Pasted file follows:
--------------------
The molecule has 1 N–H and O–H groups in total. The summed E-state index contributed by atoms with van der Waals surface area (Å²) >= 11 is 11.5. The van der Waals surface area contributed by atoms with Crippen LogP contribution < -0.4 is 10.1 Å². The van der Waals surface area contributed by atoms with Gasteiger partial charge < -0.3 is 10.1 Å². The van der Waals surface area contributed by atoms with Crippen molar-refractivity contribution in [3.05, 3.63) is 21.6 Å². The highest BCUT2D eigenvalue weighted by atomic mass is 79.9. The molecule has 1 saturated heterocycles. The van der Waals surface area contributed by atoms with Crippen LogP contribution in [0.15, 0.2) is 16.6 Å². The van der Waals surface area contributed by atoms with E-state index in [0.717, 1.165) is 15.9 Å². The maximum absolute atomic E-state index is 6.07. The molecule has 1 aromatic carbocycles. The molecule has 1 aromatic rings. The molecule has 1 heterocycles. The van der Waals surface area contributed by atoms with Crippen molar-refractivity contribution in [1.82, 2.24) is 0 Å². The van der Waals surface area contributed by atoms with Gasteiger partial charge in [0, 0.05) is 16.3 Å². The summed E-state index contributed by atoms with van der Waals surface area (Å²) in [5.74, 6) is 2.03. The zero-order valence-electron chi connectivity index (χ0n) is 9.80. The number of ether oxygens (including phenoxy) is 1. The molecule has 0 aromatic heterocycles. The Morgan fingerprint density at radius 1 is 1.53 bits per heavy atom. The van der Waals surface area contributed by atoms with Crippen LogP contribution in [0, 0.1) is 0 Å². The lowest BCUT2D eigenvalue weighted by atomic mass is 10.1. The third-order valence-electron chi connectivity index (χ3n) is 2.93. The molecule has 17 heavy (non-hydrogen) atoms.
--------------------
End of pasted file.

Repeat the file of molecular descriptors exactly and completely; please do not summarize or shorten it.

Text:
The molecule has 1 N–H and O–H groups in total. The summed E-state index contributed by atoms with van der Waals surface area (Å²) >= 11 is 11.5. The van der Waals surface area contributed by atoms with Crippen LogP contribution < -0.4 is 10.1 Å². The van der Waals surface area contributed by atoms with Gasteiger partial charge < -0.3 is 10.1 Å². The van der Waals surface area contributed by atoms with Crippen molar-refractivity contribution in [3.05, 3.63) is 21.6 Å². The highest BCUT2D eigenvalue weighted by atomic mass is 79.9. The molecule has 1 saturated heterocycles. The van der Waals surface area contributed by atoms with Crippen LogP contribution in [0.15, 0.2) is 16.6 Å². The van der Waals surface area contributed by atoms with E-state index in [0.717, 1.165) is 15.9 Å². The maximum absolute atomic E-state index is 6.07. The molecule has 1 aromatic carbocycles. The molecule has 1 aromatic rings. The molecule has 1 heterocycles. The van der Waals surface area contributed by atoms with Crippen molar-refractivity contribution in [1.82, 2.24) is 0 Å². The van der Waals surface area contributed by atoms with Gasteiger partial charge in [0, 0.05) is 16.3 Å². The summed E-state index contributed by atoms with van der Waals surface area (Å²) in [5.74, 6) is 2.03. The zero-order valence-electron chi connectivity index (χ0n) is 9.80. The number of ether oxygens (including phenoxy) is 1. The molecule has 0 aromatic heterocycles. The Morgan fingerprint density at radius 1 is 1.53 bits per heavy atom. The van der Waals surface area contributed by atoms with Crippen LogP contribution in [0, 0.1) is 0 Å². The lowest BCUT2D eigenvalue weighted by atomic mass is 10.1. The third-order valence-electron chi connectivity index (χ3n) is 2.93. The molecule has 17 heavy (non-hydrogen) atoms.